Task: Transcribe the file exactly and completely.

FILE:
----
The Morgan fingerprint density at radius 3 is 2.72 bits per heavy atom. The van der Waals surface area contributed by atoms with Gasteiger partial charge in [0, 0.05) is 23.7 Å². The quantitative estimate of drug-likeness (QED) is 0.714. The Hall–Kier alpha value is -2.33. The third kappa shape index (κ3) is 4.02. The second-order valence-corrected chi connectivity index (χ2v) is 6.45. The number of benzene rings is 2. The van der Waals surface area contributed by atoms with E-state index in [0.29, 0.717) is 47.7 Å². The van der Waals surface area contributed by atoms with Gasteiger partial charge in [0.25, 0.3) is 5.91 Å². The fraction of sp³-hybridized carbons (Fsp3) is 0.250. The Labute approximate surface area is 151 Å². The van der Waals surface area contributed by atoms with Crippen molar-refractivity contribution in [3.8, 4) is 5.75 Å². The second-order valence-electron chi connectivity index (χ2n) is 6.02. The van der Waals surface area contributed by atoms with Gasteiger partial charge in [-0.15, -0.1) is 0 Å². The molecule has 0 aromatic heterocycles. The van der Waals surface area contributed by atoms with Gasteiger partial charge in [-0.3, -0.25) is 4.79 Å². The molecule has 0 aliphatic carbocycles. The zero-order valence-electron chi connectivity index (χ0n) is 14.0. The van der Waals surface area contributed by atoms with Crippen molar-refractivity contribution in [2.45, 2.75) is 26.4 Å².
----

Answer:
The Morgan fingerprint density at radius 3 is 2.72 bits per heavy atom. The van der Waals surface area contributed by atoms with Gasteiger partial charge in [0, 0.05) is 23.7 Å². The quantitative estimate of drug-likeness (QED) is 0.714. The Hall–Kier alpha value is -2.33. The third kappa shape index (κ3) is 4.02. The second-order valence-corrected chi connectivity index (χ2v) is 6.45. The number of benzene rings is 2. The van der Waals surface area contributed by atoms with E-state index in [0.29, 0.717) is 47.7 Å². The van der Waals surface area contributed by atoms with Gasteiger partial charge in [0.25, 0.3) is 5.91 Å². The fraction of sp³-hybridized carbons (Fsp3) is 0.250. The Labute approximate surface area is 151 Å². The van der Waals surface area contributed by atoms with Crippen molar-refractivity contribution in [3.8, 4) is 5.75 Å². The second-order valence-electron chi connectivity index (χ2n) is 6.02. The van der Waals surface area contributed by atoms with Gasteiger partial charge in [-0.15, -0.1) is 0 Å². The molecule has 0 aromatic heterocycles. The van der Waals surface area contributed by atoms with Gasteiger partial charge in [-0.3, -0.25) is 4.79 Å². The molecule has 0 aliphatic carbocycles. The zero-order valence-electron chi connectivity index (χ0n) is 14.0. The van der Waals surface area contributed by atoms with Crippen molar-refractivity contribution in [2.45, 2.75) is 26.4 Å².